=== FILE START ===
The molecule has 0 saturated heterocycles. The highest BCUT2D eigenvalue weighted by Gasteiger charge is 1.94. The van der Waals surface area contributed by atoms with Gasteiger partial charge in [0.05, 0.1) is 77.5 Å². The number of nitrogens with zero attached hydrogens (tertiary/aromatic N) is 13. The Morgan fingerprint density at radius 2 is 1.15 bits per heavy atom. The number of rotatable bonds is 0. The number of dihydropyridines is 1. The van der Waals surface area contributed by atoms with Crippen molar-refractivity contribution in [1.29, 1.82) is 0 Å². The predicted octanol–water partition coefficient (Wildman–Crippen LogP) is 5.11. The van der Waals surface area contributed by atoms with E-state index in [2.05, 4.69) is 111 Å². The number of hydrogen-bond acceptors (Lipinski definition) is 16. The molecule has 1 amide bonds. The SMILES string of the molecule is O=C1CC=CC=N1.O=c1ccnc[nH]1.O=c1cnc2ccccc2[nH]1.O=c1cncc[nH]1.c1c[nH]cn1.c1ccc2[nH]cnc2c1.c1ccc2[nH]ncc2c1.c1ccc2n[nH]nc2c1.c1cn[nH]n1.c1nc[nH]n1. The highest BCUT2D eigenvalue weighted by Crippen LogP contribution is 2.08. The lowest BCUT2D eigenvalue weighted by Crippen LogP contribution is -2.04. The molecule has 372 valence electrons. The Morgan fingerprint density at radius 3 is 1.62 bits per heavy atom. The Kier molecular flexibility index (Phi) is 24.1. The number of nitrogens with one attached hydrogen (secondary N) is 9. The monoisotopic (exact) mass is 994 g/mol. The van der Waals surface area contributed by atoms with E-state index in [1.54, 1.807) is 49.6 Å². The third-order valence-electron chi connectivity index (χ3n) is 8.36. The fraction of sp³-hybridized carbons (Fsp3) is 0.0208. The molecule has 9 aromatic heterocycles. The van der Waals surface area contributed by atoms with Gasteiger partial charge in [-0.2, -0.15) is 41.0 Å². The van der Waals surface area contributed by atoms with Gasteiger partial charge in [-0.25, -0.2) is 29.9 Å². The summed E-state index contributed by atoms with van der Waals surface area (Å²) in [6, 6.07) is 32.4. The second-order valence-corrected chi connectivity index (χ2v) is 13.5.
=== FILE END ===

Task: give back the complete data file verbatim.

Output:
The molecule has 0 saturated heterocycles. The highest BCUT2D eigenvalue weighted by Gasteiger charge is 1.94. The van der Waals surface area contributed by atoms with Gasteiger partial charge in [0.05, 0.1) is 77.5 Å². The number of nitrogens with zero attached hydrogens (tertiary/aromatic N) is 13. The Morgan fingerprint density at radius 2 is 1.15 bits per heavy atom. The number of rotatable bonds is 0. The number of dihydropyridines is 1. The van der Waals surface area contributed by atoms with Crippen molar-refractivity contribution in [1.29, 1.82) is 0 Å². The predicted octanol–water partition coefficient (Wildman–Crippen LogP) is 5.11. The van der Waals surface area contributed by atoms with E-state index in [2.05, 4.69) is 111 Å². The number of hydrogen-bond acceptors (Lipinski definition) is 16. The molecule has 1 amide bonds. The SMILES string of the molecule is O=C1CC=CC=N1.O=c1ccnc[nH]1.O=c1cnc2ccccc2[nH]1.O=c1cncc[nH]1.c1c[nH]cn1.c1ccc2[nH]cnc2c1.c1ccc2[nH]ncc2c1.c1ccc2n[nH]nc2c1.c1cn[nH]n1.c1nc[nH]n1. The highest BCUT2D eigenvalue weighted by Crippen LogP contribution is 2.08. The lowest BCUT2D eigenvalue weighted by Crippen LogP contribution is -2.04. The molecule has 372 valence electrons. The Morgan fingerprint density at radius 3 is 1.62 bits per heavy atom. The Kier molecular flexibility index (Phi) is 24.1. The number of nitrogens with one attached hydrogen (secondary N) is 9. The monoisotopic (exact) mass is 994 g/mol. The van der Waals surface area contributed by atoms with E-state index in [1.54, 1.807) is 49.6 Å². The third-order valence-electron chi connectivity index (χ3n) is 8.36. The fraction of sp³-hybridized carbons (Fsp3) is 0.0208. The molecule has 9 aromatic heterocycles. The van der Waals surface area contributed by atoms with Gasteiger partial charge in [-0.2, -0.15) is 41.0 Å². The van der Waals surface area contributed by atoms with Gasteiger partial charge in [-0.25, -0.2) is 29.9 Å². The summed E-state index contributed by atoms with van der Waals surface area (Å²) in [6, 6.07) is 32.4. The second-order valence-corrected chi connectivity index (χ2v) is 13.5.